Of course, your parents might already be keeping you accountable to some degree. If not, involve them a little more when possible. Although you must take responsibility for your schoolwork, your parents might be willing to help keep you on track. Inform them of important due dates, for example, and have them check on your progress as the dates approach. 

Or you might try Allen’s method. Although he wanted to do well in school, he knew he spent too much time playing computer games. One evening he closed up his laptop and handed it to his mother, “Mom, please put this away and don’t let me have it until I’ve finished my homework.” 

You and your friends can hold each other accountable too. Form a study group and promise to meet at particular times throughout the semester. Or ask your best friend to text you during your homework time to make sure you’re working.

6. Utilize your talents and abilities.

Do you have an essay to write or a speech to make? Pick a topic that you love or that you already know a lot about. Is music your passion? Be creative and use your talent to make your next class presentation. Love to cook? Ask your French teacher if you can whip up a batch of crepes to serve to the class for extra credit.

7. Remember your dreams.

What are your dreams for the future?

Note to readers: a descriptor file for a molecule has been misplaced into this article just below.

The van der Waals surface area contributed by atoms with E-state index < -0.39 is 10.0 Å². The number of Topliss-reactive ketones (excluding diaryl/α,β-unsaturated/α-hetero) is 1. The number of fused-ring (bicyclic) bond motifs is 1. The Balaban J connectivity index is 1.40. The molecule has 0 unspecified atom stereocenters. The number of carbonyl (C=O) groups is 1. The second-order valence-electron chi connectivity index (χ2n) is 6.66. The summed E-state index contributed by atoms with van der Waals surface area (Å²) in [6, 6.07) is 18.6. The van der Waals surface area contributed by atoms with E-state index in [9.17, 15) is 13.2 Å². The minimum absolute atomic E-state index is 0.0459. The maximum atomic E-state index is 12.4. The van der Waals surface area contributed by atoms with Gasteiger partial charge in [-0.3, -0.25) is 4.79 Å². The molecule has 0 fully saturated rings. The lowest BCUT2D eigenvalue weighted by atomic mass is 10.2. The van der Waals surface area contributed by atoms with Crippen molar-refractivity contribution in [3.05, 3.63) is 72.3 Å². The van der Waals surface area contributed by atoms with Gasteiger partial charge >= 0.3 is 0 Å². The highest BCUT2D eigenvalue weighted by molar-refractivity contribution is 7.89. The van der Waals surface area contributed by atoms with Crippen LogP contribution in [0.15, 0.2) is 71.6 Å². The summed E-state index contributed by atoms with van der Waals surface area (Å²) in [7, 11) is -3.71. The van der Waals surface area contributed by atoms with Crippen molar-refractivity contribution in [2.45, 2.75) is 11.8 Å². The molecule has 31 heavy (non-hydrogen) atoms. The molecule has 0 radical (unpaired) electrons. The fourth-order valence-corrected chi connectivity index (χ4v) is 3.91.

Perhaps, you dream of writing the great American novel one day. You love writing fiction, but you feel stifled with the writing assignments you’re given in school. That’s understandable!  When you’re writing that essay, though, remember that those writing skills you’re learning and perfecting—even those boring grammar rules—can be applied to all of your fiction writing.

If you want to design computer games, you’ll need to develop storytelling abilities. So instead of balking at the next plot development study in English literature class, learn something from it.  See it as an opportunity to gain a valuable skill for what you really want to do.

Maybe you’re interested in athletic training. You’ll need to understand how the human body works, so you should stay well motivated to complete those labeling projects in anatomy class. 

And if you have no idea where you’re headed, undertaking your studies with at least a little interest can give you some direction. Tackle your courses—both required classes and electives—with an open mind. The knowledge, ideas, and experience you gain from them might help you discover your dreams.

The next time you find your motivation waning, remind yourself how the things you’re learning now could be useful in the pursuit of your future goals. Perhaps you’ll find the daily grind of school a bit more bearable. 

Need more help? Check out 7 more tips in part 3 of Driven to Learn.

Written by Beth Prassel-Sieg

Part 1:
8 Things Your Teacher Won't Tell You About Education
Driven to Learn
Part 3:
7 More Tips to Keep You Going in School
Driven to Learn 

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Good habits formed at youth make all of the difference in life. Aristotle